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Allen Varney
1,832 followers -
Writer and game designer based for many years in Austin, Texas; currently in Ithaca, New York.
Writer and game designer based for many years in Austin, Texas; currently in Ithaca, New York.

1,832 followers
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Dumb mistakes cities keep making:

1. Build a big mall to "revitalize" the city (kills the city center)
2. "Bury" cars to improve the downtown core (increases access and thereby increases traffic)
3. Build a highway on the waterfront (speaks for itself)
(Guardian):

https://www.theguardian.com/cities/2018/jul/12/this-waterfront-needs-a-highway-the-huge-mistakes-cities-keep-making
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Reddit has a /PenmanshipPorn subreddit.
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"The environmental EcoLogic Group placed a tracker on the back of a white stork last year to track the bird's migratory habits. It travelled some 3,700 miles (6,000km), and was traced to the Blue Nile Valley in eastern Sudan before the charity lost contact. EcoLogic told the Super Express newspaper that somebody found the tracker in Sudan, removed the SIM card, and put it in their own phone, where they then racked up 20 hours' worth of phone calls. Radio Poland says the organization has received a phone bill of over 10,000 Polish zloty ($2,700; £2,064), which it will have to pay." (BBC):

https://www.bbc.com/news/blogs-news-from-elsewhere-44645217
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The beleaguered designer of Tales From the Floating Vagabond, Lee Garvin, has serious medical bills and is sleeping in his car. Fellow designer Greg Porter has launched a Kickstarter for a new card game, Killing Lee Garvin, that goes in part to pay Lee's bills.

https://www.kickstarter.com/projects/334884471/killing-lee-garvin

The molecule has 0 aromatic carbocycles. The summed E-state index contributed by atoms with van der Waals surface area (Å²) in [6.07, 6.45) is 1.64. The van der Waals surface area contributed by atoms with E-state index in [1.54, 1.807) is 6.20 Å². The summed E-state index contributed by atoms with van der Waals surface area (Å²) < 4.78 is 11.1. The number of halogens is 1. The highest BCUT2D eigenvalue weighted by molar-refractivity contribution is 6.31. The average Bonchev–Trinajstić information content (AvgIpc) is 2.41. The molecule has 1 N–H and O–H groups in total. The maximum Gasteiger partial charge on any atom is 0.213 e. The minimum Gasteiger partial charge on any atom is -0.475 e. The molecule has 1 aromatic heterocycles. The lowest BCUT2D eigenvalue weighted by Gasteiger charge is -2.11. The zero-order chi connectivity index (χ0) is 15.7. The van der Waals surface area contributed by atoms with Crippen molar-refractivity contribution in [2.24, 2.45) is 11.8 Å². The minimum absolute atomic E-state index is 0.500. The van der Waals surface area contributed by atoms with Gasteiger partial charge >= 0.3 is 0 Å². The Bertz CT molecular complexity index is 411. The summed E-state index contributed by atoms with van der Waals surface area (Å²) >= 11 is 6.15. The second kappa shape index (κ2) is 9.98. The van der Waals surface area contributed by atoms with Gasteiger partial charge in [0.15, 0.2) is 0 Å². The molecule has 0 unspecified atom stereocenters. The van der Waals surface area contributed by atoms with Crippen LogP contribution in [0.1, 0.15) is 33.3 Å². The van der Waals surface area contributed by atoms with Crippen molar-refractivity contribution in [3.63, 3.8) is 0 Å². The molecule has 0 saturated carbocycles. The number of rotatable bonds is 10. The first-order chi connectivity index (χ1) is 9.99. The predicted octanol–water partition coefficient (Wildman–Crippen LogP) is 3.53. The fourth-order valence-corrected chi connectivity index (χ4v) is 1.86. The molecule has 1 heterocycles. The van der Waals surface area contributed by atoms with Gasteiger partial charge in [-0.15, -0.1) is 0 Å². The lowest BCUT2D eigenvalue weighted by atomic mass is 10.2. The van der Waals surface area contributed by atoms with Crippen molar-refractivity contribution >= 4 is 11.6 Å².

Killing Lee Garvin
Killing Lee Garvin
kickstarter.com
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"One of Illinois' most-abused laws continues to be abused. For years, cops used the state's eavesdropping laws to arrest citizens who attempted to record them. This practice finally stopped when three consecutive courts -- including a federal appeals court -- ruled the law was unconstitutional when applied to target citizens recording public servants. This may have led to the end of bullshit arrests from cops who didn't like being observed while they worked, but it's still being used by government officials to punish people they don't like. Illinois Policy reports a 13-year-old student is facing felony charges for recording a meeting between him and two school administrators. [...]

"This places his recording of his conversation with school officials on the same level as aggravated assault and stalking. It comes with a minimum prison sentence of one year. The reaction by school officials is petty and vindictive and only draws more attention to the recording at issue. If these officials are willing to subject a student to a felony prosecution to keep the conversation from being made public, what sort of things were said by the supposed adults in the room?

"Anyone further down the line -- from local law enforcement to the county prosecutor -- could have put a stop to this chain of events but they all chose not to. The cops may feel they had no choice but to follow up, but the 'prosecutorial discretion' lauded most frequently by those who rarely exercise it (prosecutors) is, once again, nowhere to be found." (TechDirt):